By Russ Jones:
Florida is a tale of two worlds. Southern Florida, a region that begins somewhere between Orlando and Ocala, is vastly different than communities to the north and along the Panhandle. What some call Old Florida, these towns established way before Mickey Mouse took up residence at Disney World in Orlando.
Following Mickey came other theme parks, high rise condominium complexes, and Lamborghini’s that forever changed the southern part of the Sunshine State, but communities to the north found a way to maintain a semblance of what attracted so many years ago.
In a region known as the Forgotten Coast, Apalachicola rests in the middle of the Panhandle on Florida’s northwest coast in southern Franklin County. The greater Apalachicola region is one of the earliest populated areas in Florida, dating back to 1831.
The coastal communities of Apalachicola, St. George Island and Eastpoint, the heart of the Forgotten Coast, offer an authentic taste of Florida’s Gulf Coast.
Houseboats at River Watch
Just a block from the main shopping and dining district of Apalachicola is Houseboats at River Watch on Water Street. Proprietor Karen Hoff offers four floating homes with waterfront views of the Apalachicola River.
One is a 500-square-foot home named “Rebels’ Rest” (VRBO – 1029857) that boasts magnificent sunrises and sunsets, a daily parade of fishing boats, and a variety of wildlife that rivaled any National Geographic episode.
Karen moved from New Jersey in 2012 as a tourist looking for permanent housing. Attracted to the history of Apalachicola, she purchased the home she was renting and the accompanying marina. Since then she’s added three other floating homes ranging in sizes.
“People come visit because they are seeking something low key,” she said. “They like the adventure of it and looking for a place they can watch the river traffic, the wildlife and relax.”
Each home features a fully equipped kitchen, cable television, the Internet, comfortable beds, general living space and a deck overlooking the river.
Oh, and fishing rods.
Because most of the fish you might catch off the deck are likely going to be gafftopsail catfish, you’ll need a guide to find trophy fish and varieties worthy of the dinner table.
Fishing Off St. Vincent
Born and raised in Apalachicola, Capt. Rudy Gay operates Apalachicola Charters. Years ago, Capt. Rudy’s family members were caretakers for St. Vincent Island, one of four barrier islands close to the mouth of the Apalachicola River.
In 1968, the U.S. Fish and Wildlife Service purchased the island for $2.2 million from Henry and Alfred Loomis. The 9-mile-long island was converted into a National Wildlife Refuge.
Gay often guides fisherman off the shores of St. Vincent in his 24’ Kenner searching for redfish, speckled trout, flounder and sheepshead, using shrimp as bait.
“There is a natural beauty here. It’s very pristine, ” said Gay. “We don’t have trash floating around in the water. There is a lot of good fishing in this area.”
Tripletail – Love At First Bite
Capt. Jonathan Creamer has fished for tripletail since he was a kid. With a bumper crop of this great gamefish in Apalachicola Bay over the last few years, it has come into the spotlight for anglers with fly rods as well as conventional tackle.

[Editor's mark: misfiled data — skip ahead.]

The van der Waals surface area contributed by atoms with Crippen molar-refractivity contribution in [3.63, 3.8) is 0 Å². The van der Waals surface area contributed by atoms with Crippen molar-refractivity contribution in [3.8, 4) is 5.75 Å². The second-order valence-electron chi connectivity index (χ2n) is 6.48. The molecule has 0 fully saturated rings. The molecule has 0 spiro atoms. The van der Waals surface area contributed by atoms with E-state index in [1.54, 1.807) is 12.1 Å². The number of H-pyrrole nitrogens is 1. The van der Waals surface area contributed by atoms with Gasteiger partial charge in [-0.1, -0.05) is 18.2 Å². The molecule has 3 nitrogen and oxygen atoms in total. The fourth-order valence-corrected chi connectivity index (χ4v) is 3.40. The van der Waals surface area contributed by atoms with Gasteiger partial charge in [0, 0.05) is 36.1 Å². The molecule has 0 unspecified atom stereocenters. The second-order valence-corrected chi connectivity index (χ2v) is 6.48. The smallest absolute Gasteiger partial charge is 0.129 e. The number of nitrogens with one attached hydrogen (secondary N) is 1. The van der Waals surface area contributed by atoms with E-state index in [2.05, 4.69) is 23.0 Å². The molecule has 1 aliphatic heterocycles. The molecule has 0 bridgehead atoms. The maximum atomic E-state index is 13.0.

Aboard Capt. Jonathan’s 24’ Glasstream, we ran an extensive circuit of vertical structure seeking out tripletails where they hold. Capt. Jonathan guides through several lines of crab traps—about 50 in all. The rig we fished was a simple live shrimp under a popping cork.
“You need to get the bait as close to the trap as possible without getting snagged,” said Creamer. “Pop the line. That rattles the cork and attracts the tripletail.”
Tripletail must be at least 15 inches long to keep.
“The tripletail puts the grouper to shame,” said Capt. Jonathan. “It’s been like a highway down here of people trying it out. It’s become very popular lately.”
Apalachicola River Cruises
Capt. Skip Shiver is a fifth-generation Franklin County resident who grew up on the water. After years in the offshore charter industry, law enforcement and as a Florida Fish and Wildlife officer, Skip launched Apalachicola River Cruises.
Capt. Skip leads tours aboard the restored “Miss America,” a Dutch-built beauty straight from the Netherlands. Skip’s love and knowledge for the area and its waters are unmatched.
During his tours across the brackish river, Skip points out the importance of the marshes to the ecosystem.
“As water comes down it floods our flood planes,” said Shiver. “It picks up the nutrients and sediments that have been waiting for the high waters.”
Those nutrients then feed the oyster beds for which Apalachicola is known. Passengers get to see the naturalbeauty of the Apalachicola River and learn about the area from the vantage point of Skip’s boat.
While Apalachicola rests in the Sunshine State’s so-called Forgotten Coast, the quaintness of this piece of Old Florida leaves lasting memories. This southern town with a strong maritime culture is the complete package, leaving visitors longing for more – hook, line, sinker and oyster.
For more information:
Apalachicola Bay Chamber of Commerce & Visitor Center
Executive Director, John C. Solomon
122 Commerce Street
Apalachicola, Florida 32320
Captain Rudy Gay